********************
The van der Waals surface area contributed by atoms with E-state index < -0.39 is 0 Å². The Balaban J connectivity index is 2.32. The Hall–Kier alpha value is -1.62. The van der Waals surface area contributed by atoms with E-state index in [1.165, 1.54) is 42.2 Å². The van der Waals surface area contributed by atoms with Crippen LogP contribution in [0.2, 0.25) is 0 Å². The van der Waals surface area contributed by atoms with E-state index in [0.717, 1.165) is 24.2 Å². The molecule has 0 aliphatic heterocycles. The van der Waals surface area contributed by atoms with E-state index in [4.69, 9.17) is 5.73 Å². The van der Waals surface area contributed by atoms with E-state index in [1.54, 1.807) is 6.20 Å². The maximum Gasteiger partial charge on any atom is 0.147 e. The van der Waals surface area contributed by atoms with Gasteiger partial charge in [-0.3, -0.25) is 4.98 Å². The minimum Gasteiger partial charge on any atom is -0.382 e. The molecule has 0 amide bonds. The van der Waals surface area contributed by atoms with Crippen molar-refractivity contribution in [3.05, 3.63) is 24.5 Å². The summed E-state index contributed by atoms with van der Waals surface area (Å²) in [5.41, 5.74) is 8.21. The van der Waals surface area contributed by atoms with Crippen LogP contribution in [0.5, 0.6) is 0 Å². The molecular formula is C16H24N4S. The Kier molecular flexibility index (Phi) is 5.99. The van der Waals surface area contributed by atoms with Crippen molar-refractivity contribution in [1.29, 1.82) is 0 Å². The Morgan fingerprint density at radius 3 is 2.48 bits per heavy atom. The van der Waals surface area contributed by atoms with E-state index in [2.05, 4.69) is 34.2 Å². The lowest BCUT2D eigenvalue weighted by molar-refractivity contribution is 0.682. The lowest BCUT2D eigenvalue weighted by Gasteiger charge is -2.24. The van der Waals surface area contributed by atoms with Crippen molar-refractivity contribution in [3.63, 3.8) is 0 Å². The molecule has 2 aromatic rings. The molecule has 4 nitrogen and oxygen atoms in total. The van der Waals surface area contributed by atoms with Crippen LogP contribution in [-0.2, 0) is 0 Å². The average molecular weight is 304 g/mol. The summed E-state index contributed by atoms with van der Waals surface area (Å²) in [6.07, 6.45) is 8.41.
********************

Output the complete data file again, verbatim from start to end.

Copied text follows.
The van der Waals surface area contributed by atoms with E-state index < -0.39 is 0 Å². The Balaban J connectivity index is 2.32. The Hall–Kier alpha value is -1.62. The van der Waals surface area contributed by atoms with E-state index in [1.165, 1.54) is 42.2 Å². The van der Waals surface area contributed by atoms with Crippen LogP contribution in [0.2, 0.25) is 0 Å². The van der Waals surface area contributed by atoms with E-state index in [0.717, 1.165) is 24.2 Å². The molecule has 0 aliphatic heterocycles. The van der Waals surface area contributed by atoms with E-state index in [4.69, 9.17) is 5.73 Å². The van der Waals surface area contributed by atoms with E-state index in [1.54, 1.807) is 6.20 Å². The maximum Gasteiger partial charge on any atom is 0.147 e. The van der Waals surface area contributed by atoms with Gasteiger partial charge in [-0.3, -0.25) is 4.98 Å². The minimum Gasteiger partial charge on any atom is -0.382 e. The molecule has 0 amide bonds. The van der Waals surface area contributed by atoms with Crippen molar-refractivity contribution in [3.05, 3.63) is 24.5 Å². The summed E-state index contributed by atoms with van der Waals surface area (Å²) in [5.41, 5.74) is 8.21. The van der Waals surface area contributed by atoms with Crippen LogP contribution in [0.5, 0.6) is 0 Å². The molecular formula is C16H24N4S. The Kier molecular flexibility index (Phi) is 5.99. The van der Waals surface area contributed by atoms with Crippen molar-refractivity contribution in [1.29, 1.82) is 0 Å². The Morgan fingerprint density at radius 3 is 2.48 bits per heavy atom. The van der Waals surface area contributed by atoms with E-state index in [2.05, 4.69) is 34.2 Å². The lowest BCUT2D eigenvalue weighted by molar-refractivity contribution is 0.682. The lowest BCUT2D eigenvalue weighted by Gasteiger charge is -2.24. The van der Waals surface area contributed by atoms with Crippen molar-refractivity contribution in [3.63, 3.8) is 0 Å². The molecule has 2 aromatic rings. The molecule has 4 nitrogen and oxygen atoms in total. The van der Waals surface area contributed by atoms with Crippen LogP contribution in [-0.2, 0) is 0 Å². The average molecular weight is 304 g/mol. The summed E-state index contributed by atoms with van der Waals surface area (Å²) in [6.07, 6.45) is 8.41.